The International Foundation for Employee Benefit Plans (IFEBP) reports some 75 percent of organizations offer coverage for fertility medications and 74 percent cover IVF treatments, but the type and amount of coverage varies widely. Less than one-third (31 percent) offer egg harvesting or freezing services, IFEBP reports. The Foundation’s 2020 benefits study also found 16 percent of organizations offer financial assistance for adoption.

Because workers now expect more robust support from their employers when it comes to family-building benefits, organizations need to adjust their offerings to make sure these benefits attract and retain talent as intended.

 

Family-building benefits offered Prevalence
Fertility benefits  
Egg harvesting/freezing services 31%
Fertility medications 75%
Genetic testing to determine infertility issues 38%
In vitro fertilization (IVF) treatments 74%
Non-IVF fertility treatments 37%
Visits with counselors (e.g. geneticists, surrogacy, etc.) 45%
None of the above 0.5%
Adoption benefits  
Financial assistance for adoption 16%

Source: IFEBP, Employee Benefits Survey, 2020

Because workers now expect more robust support from their employers when it comes to family-building benefits, organizations need to adjust their offerings to make sure these benefits attract and retain talent as intended.

Attitudes and social trends around family-building are changing

Even before the pandemic, benefits to support family-building began shifting beyond traditional coverage of infertility treatment. In vitro fertilization, fertility preservation and egg freezing, gestational surrogacy, and adoption are now part of a broader, more inclusive conversation around fertility.

Growing social equity concerns are propelling many employers to re-evaluate their benefits strategy to meet the needs of a diverse and changing workforce. A comprehensive approach to family-building, regardless of gender identity or relationship status, can be critical to talent attraction and retention.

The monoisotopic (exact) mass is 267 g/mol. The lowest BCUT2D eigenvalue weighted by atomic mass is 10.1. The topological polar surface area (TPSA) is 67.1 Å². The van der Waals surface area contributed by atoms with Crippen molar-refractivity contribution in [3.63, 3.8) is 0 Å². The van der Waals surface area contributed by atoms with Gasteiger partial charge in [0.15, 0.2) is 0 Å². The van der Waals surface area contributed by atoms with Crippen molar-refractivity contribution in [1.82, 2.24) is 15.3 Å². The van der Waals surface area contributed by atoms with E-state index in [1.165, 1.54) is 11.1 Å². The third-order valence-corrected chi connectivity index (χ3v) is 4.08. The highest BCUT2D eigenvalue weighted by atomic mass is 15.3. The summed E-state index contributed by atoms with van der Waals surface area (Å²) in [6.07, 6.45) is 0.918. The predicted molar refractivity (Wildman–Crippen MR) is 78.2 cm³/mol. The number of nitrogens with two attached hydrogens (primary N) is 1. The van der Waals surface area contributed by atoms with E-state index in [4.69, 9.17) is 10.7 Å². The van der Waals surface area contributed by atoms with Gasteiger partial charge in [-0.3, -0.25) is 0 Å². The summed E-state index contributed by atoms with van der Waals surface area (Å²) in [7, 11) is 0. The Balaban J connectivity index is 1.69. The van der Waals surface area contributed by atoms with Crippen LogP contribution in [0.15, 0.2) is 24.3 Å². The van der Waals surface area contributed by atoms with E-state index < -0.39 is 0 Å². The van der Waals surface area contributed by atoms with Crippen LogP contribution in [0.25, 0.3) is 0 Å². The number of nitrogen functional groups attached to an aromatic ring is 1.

The need for family building benefits

There are many reasons couples and individuals may need help building a family. These include male or female infertility, a desire for fertility preservation due to medical issues or delayed childbirth, or assistance for same-sex couples or single individuals who want a child. Individuals or couples may need a sperm or egg donor, gestational carrier/surrogate or adoption support.

Even before the pandemic, benefits to support family building began shifting beyond traditional coverage of infertility treatment. In vitro fertilization, fertility preservation and egg freezing, gestational surrogacy and adoption are now part of a broader, more inclusive conversation around fertility.

Nationally, an estimated 10 percent to 15 percent of couples seek medical care to address infertility after one year of unprotected intercourse. A 2018 Pew Research Center study found one-third (33 percent) of US adults report they or someone they know has used some type of fertility treatment to have a baby. Family Equality’s 2019 survey on family building found nearly two-thirds (63 percent) of LGBTQ+ millennials  aged 18-35  are considering expanding their families by becoming first-time parents or having more children. Most survey respondents said they were looking to foster care, adoption and assisted reproductive technology to grow their families.

While the desire for a family is strong, fertility treatments are expensive. Costs range widely depending on the type of treatment or service. National average costs reported by the Advanced Fertility Center of Chicago range from $50 for semen analysis to $28,000 for an in vitro fertilization (IVF) cycle with donor eggs. According to FertilityIQ, a fertility education and assessment site, the average patient undergoes two to three IVF cycles spending nearly $50,000 in treatment. For couples or individuals pursuing gestational surrogacy, the costs can exceed $150,000. For those pursuing adoption, costs typically range from $20,000 to $45,000 for a private agency adoption, according to the Child Welfare Information Agency.